A hefty settlement would be bad news for a clutch of big European lenders who also face potential penalties or litigation in connection with a U.S. crackdown on the selling and packaging of residential mortgage-backed securities before 2008.

“The point with coming in with a number like that is to set expectations, to express the seriousness of the conduct from the department’s perspective, and to signal that, in order for negotiations to continue, the financial institution is going to have to put a significant amount of money on the table as a counter,” said a former Justice Department official who was involved in previous mortgage-securities settlement negotiations. The former official also said the final number could be less than half the opening bid.
Big U.S. banks have paid multibillion-dollar settlements for allegedly misleading investors about the quality of such securities.

The largest so far has been $16.65 billion paid by Bank of America Corp. in 2014. Goldman Sachs Group Inc. agreed in April to a $5 billion deal that included a $2.4 billion cash penalty plus a pledge of $1.8 billion to help struggling borrowers and communities hard hit by the 2008 collapse in home prices.

The banks have been accused of bundling poorly-underwritten home loans and selling them as safer securities than they knew them to be, ultimately helping to fuel a bubble in rising home prices and exacerbating the consequences of the subsequent collapse.

Citigroup Inc., J.P. Morgan Chase & Co. and Morgan Stanley together paid more than $23 billion in penalties and consumer help to settle claims.

In all of these settlements, the banks acknowledged improper behavior.

The European banks that remain under investigation and could face penalties besides Deutsche Bank, include Barclays PLC, Credit Suisse Group AG, UBS Group AG and Royal Bank of Scotland Group PLC, according to bank disclosures and people familiar with the matter.

The banks haven’t commented on any potential settlements other than to say they are cooperating with the investigations. Some have set aside money for mortgage investigations as part of their broader legal provisions, without specifying allocations, according to company filings.

Lawyers working with various banks say they consider Deutsche Bank a test case in this next round of anticipated settlements, which come at a sensitive time for European banks already thin on capital and slogging through job cuts and restructuring. Lawyers for both Deutsche Bank and Barclays have met or are meeting with Justice Department officials this month to discuss a potential pact, according to people familiar with the talks. Some lawyers involved have expressed a desire to reach a deal by the November presidential election, the people said.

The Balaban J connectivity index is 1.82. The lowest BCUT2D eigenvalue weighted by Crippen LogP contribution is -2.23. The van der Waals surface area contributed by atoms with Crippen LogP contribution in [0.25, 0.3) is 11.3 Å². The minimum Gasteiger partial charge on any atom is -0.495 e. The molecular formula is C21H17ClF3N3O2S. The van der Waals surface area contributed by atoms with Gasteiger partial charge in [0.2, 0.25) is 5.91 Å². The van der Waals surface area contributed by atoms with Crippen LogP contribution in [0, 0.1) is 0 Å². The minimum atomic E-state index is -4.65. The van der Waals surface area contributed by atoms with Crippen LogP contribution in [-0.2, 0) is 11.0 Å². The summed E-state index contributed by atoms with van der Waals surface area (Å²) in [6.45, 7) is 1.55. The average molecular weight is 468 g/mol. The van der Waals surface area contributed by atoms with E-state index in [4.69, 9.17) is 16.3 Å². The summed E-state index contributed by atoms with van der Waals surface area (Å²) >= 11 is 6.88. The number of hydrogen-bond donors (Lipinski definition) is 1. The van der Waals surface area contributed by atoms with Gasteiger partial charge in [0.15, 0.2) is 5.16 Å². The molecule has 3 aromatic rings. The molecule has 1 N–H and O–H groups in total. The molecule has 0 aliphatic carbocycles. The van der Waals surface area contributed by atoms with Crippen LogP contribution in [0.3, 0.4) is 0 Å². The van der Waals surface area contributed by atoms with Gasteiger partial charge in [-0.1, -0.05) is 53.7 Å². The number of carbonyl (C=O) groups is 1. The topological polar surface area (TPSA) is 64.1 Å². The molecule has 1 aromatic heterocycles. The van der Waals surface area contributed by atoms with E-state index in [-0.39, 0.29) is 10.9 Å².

Barclays CEO Jes Staley and Deutsche Bank CEO John Cryan have both said they are eager to put big-ticket legal matters behind them.

The apparent gulf between figures viewed as palatable to the bank and those posed by Justice Department officials suggests negotiations could still have a long way to go, and could ultimately lead to court battles, the people said.

Government negotiators, for instance, first suggested a $20 billion price tag to both J.P. Morgan and Bank of America before settling on $13 billion for J.P. Morgan and $17 billion for Bank of America.

Analysts have estimated Deutsche Bank alone might pay between $2 billion and $5 billion, based on previous settlements with banks including Goldman Sachs and Morgan Stanley, and Deutsche Bank’s relative size in the precrisis market for packaging and selling residential-mortgage-backed securities.

In June, Barclays banking analyst Jeremy Sigee estimated Deutsche Bank might pay $4.5 billion, and Credit Suisse and UBS might each pay $2 billion. He and other analysts have said settlements ultimately could push Deutsche Bank and Credit Suisse toward capital hikes.

Past settlements haven’t always been tied directly to the size of the business targeted. Citigroup, for example, paid a larger penalty than expected based on its size in the market for residential-mortgage securities. Officials said at the time it was commensurate with the strength of evidence against the bank. Goldman Sachs, Morgan Stanley and Citigroup declined to comment.

U.S.-listed shares of Deutsche Bank fell 5% in after-hours trading after the publication of this story by the Journal.

Write to Aruna Viswanatha at, Jenny Strasburg at and Eyk Henning at